anonymous 5 years ago In(x+1)-In(x)=1 i know the answer is 1over e-1 but how?

1. anonymous

I rearranges it: ln(x+1)=1+ln(x) Substitute 1=ln(e) and use the properties of logarithms to get ln(x+1)=ln(ex) So x+1=ex Solve for x

2. Yuki

I recommend this way , too $e^{\ln(x+1)-\ln(x)}=e^1$ by taking both sides to the exponent

3. Yuki

so by property of exponents, ${e^{\ln(x+1)} \over e^{\ln(x)} } =e$ and by definition of logarithm, ${x+1 \over x} = e$

4. Yuki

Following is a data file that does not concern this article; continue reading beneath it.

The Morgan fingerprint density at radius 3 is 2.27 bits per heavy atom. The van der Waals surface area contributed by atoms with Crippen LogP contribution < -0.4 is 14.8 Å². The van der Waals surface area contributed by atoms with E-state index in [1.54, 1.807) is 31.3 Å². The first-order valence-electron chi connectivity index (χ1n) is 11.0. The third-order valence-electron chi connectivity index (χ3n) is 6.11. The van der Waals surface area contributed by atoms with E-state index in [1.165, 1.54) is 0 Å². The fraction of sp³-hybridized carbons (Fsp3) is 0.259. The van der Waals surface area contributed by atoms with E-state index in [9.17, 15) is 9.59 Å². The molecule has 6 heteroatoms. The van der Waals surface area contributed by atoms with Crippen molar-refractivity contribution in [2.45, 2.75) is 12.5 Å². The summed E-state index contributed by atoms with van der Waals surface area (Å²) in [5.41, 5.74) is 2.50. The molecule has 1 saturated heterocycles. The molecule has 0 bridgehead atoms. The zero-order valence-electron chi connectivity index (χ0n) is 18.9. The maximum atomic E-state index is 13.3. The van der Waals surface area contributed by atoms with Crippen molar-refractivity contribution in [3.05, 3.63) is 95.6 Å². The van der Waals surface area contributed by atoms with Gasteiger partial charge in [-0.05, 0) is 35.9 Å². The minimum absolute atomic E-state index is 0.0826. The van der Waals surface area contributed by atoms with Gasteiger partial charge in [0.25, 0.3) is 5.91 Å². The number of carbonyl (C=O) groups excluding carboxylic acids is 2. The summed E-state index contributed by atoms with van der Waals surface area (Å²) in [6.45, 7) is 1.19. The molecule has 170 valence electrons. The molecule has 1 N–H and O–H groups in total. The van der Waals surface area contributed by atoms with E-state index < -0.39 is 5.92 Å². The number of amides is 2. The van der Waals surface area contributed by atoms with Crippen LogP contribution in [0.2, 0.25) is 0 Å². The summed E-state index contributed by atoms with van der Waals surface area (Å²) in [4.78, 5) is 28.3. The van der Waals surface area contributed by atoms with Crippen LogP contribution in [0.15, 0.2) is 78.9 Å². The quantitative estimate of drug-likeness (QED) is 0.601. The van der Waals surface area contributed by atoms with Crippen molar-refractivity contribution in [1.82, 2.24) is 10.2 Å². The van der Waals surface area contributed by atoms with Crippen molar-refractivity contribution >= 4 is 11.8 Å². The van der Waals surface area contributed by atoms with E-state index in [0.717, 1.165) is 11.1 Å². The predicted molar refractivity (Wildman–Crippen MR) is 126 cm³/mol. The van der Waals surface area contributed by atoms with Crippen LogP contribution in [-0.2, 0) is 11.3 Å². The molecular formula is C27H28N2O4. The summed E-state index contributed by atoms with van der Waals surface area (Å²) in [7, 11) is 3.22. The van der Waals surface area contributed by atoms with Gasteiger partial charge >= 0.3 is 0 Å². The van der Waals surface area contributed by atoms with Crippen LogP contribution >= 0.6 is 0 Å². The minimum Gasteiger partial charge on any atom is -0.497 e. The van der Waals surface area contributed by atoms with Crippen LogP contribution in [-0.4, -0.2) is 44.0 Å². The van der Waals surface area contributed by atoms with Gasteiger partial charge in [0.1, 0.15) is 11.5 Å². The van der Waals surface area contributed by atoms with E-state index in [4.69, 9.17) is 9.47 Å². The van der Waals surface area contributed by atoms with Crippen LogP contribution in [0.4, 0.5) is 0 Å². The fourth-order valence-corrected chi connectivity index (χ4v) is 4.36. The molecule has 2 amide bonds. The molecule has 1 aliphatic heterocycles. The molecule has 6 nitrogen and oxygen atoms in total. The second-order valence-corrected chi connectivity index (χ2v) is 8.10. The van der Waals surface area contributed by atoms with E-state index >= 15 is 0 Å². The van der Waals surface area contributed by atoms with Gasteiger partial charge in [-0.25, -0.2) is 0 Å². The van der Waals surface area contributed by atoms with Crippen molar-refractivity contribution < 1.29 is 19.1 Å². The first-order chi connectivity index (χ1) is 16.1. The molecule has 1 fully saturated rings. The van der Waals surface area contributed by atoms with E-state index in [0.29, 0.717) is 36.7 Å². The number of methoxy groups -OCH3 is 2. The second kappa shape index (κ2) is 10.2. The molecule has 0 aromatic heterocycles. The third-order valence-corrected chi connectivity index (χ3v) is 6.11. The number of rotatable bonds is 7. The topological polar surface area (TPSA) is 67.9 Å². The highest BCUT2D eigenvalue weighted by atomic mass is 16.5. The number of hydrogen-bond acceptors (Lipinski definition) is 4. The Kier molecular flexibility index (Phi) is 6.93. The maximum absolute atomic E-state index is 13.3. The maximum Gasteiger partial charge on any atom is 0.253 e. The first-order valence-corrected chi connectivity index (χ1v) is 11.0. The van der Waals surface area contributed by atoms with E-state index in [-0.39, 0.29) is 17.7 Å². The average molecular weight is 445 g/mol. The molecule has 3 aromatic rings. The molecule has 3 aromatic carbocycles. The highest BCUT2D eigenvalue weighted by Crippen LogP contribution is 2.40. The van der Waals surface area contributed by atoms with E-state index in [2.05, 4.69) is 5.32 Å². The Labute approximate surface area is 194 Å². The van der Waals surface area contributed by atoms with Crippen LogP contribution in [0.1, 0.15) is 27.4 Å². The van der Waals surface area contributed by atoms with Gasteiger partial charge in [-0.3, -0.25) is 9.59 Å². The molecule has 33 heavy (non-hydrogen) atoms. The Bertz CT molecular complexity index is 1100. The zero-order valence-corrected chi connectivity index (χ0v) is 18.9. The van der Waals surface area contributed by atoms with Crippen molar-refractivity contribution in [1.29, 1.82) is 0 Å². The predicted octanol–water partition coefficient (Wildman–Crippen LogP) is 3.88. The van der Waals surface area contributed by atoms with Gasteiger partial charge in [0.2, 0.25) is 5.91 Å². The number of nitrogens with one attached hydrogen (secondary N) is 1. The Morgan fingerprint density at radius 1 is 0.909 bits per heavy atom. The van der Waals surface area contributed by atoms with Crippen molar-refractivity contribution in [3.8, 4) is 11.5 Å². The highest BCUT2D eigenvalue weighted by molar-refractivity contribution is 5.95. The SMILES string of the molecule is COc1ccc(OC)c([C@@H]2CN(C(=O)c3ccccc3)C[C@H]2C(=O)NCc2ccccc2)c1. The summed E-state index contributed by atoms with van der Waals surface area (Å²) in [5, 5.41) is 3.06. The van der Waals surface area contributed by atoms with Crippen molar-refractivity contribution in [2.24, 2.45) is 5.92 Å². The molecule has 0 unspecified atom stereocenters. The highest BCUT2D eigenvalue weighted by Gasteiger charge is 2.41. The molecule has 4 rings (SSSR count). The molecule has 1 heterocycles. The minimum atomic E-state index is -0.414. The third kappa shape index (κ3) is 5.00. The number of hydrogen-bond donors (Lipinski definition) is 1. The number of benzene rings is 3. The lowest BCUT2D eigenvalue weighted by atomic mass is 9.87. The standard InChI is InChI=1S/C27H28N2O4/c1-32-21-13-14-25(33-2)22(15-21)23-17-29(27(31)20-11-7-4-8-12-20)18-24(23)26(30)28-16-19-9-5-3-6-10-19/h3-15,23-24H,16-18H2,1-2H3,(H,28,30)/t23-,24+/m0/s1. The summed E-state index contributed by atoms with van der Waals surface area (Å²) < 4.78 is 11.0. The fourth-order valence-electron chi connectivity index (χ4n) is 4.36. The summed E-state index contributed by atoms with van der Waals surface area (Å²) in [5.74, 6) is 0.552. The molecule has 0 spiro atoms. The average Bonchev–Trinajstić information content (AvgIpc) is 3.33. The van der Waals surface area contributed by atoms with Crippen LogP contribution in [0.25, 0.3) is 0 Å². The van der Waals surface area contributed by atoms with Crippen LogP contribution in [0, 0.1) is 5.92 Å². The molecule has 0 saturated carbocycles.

so by cross multiplication x+1 = ex x-ex = -1 x(1-e) = -1 x =$-1 \over 1-e$

5. Yuki

if you multiply -1/-1 to make the top = 1, $1 \over e-1$

6. Yuki

let me know if there is anything that you didn't get

7. anonymous

Hey Yuki if you could please elaborate a little on this part - " $e^{\ln(x+1)}\div e^{\ln(x)}=e$ and by definition of logarithm, x+1/x = e" How do you end up on the second equation from the first?